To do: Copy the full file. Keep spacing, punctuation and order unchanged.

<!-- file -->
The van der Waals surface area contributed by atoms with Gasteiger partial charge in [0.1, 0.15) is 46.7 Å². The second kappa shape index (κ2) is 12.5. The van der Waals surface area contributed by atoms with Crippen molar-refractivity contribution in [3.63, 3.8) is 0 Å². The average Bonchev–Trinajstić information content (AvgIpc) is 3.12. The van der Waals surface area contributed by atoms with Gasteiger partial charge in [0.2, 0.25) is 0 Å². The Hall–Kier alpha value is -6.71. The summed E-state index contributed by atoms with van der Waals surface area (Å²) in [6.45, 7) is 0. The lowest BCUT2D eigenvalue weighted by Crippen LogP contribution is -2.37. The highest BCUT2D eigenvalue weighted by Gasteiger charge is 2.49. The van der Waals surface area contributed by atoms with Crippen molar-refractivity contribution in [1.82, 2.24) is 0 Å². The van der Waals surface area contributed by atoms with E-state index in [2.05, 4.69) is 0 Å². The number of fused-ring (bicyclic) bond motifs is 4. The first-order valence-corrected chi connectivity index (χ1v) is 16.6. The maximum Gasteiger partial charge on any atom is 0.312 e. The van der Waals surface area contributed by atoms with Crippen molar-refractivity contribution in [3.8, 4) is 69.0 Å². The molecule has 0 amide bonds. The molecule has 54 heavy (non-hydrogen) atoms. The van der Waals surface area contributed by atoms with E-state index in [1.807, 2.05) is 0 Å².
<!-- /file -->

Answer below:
The van der Waals surface area contributed by atoms with Gasteiger partial charge in [0.1, 0.15) is 46.7 Å². The second kappa shape index (κ2) is 12.5. The van der Waals surface area contributed by atoms with Crippen molar-refractivity contribution in [3.63, 3.8) is 0 Å². The average Bonchev–Trinajstić information content (AvgIpc) is 3.12. The van der Waals surface area contributed by atoms with Gasteiger partial charge in [0.2, 0.25) is 0 Å². The Hall–Kier alpha value is -6.71. The summed E-state index contributed by atoms with van der Waals surface area (Å²) in [6.45, 7) is 0. The lowest BCUT2D eigenvalue weighted by Crippen LogP contribution is -2.37. The highest BCUT2D eigenvalue weighted by Gasteiger charge is 2.49. The van der Waals surface area contributed by atoms with Crippen molar-refractivity contribution in [1.82, 2.24) is 0 Å². The van der Waals surface area contributed by atoms with E-state index in [2.05, 4.69) is 0 Å². The number of fused-ring (bicyclic) bond motifs is 4. The first-order valence-corrected chi connectivity index (χ1v) is 16.6. The maximum Gasteiger partial charge on any atom is 0.312 e. The van der Waals surface area contributed by atoms with Crippen molar-refractivity contribution in [3.8, 4) is 69.0 Å². The molecule has 0 amide bonds. The molecule has 54 heavy (non-hydrogen) atoms. The van der Waals surface area contributed by atoms with E-state index in [1.807, 2.05) is 0 Å².